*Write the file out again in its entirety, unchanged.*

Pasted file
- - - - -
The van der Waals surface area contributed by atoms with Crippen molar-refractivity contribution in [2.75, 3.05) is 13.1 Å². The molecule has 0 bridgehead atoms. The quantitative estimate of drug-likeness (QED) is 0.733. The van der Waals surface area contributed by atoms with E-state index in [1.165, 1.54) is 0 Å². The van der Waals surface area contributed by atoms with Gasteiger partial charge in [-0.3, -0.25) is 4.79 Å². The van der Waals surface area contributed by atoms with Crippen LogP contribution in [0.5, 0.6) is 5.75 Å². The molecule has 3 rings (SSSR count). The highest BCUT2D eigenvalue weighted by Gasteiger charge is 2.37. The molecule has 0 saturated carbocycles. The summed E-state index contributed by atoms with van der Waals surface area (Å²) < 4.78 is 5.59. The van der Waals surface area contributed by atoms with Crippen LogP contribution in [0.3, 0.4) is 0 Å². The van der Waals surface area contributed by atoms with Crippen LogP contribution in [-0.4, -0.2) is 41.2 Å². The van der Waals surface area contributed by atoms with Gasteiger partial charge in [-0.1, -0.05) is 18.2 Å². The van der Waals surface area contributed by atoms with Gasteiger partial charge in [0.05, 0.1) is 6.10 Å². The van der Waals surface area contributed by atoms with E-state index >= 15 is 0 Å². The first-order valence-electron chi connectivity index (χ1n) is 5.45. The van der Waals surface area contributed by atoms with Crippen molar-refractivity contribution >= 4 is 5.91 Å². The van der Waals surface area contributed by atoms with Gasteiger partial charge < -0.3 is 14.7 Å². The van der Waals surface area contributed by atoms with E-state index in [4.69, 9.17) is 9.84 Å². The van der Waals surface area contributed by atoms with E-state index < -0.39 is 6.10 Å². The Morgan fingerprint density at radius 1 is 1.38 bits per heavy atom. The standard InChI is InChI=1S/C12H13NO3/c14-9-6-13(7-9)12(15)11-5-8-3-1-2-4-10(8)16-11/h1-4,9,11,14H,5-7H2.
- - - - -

The van der Waals surface area contributed by atoms with Crippen molar-refractivity contribution in [2.75, 3.05) is 13.1 Å². The molecule has 0 bridgehead atoms. The quantitative estimate of drug-likeness (QED) is 0.733. The van der Waals surface area contributed by atoms with E-state index in [1.165, 1.54) is 0 Å². The van der Waals surface area contributed by atoms with Gasteiger partial charge in [-0.3, -0.25) is 4.79 Å². The van der Waals surface area contributed by atoms with Crippen LogP contribution in [0.5, 0.6) is 5.75 Å². The molecule has 3 rings (SSSR count). The highest BCUT2D eigenvalue weighted by Gasteiger charge is 2.37. The molecule has 0 saturated carbocycles. The summed E-state index contributed by atoms with van der Waals surface area (Å²) < 4.78 is 5.59. The van der Waals surface area contributed by atoms with Crippen LogP contribution in [0.3, 0.4) is 0 Å². The van der Waals surface area contributed by atoms with Crippen LogP contribution in [-0.4, -0.2) is 41.2 Å². The van der Waals surface area contributed by atoms with Gasteiger partial charge in [-0.1, -0.05) is 18.2 Å². The van der Waals surface area contributed by atoms with Gasteiger partial charge in [0.05, 0.1) is 6.10 Å². The van der Waals surface area contributed by atoms with E-state index >= 15 is 0 Å². The first-order valence-electron chi connectivity index (χ1n) is 5.45. The van der Waals surface area contributed by atoms with Crippen molar-refractivity contribution >= 4 is 5.91 Å². The van der Waals surface area contributed by atoms with Gasteiger partial charge < -0.3 is 14.7 Å². The van der Waals surface area contributed by atoms with E-state index in [4.69, 9.17) is 9.84 Å². The van der Waals surface area contributed by atoms with E-state index < -0.39 is 6.10 Å². The Morgan fingerprint density at radius 1 is 1.38 bits per heavy atom. The standard InChI is InChI=1S/C12H13NO3/c14-9-6-13(7-9)12(15)11-5-8-3-1-2-4-10(8)16-11/h1-4,9,11,14H,5-7H2.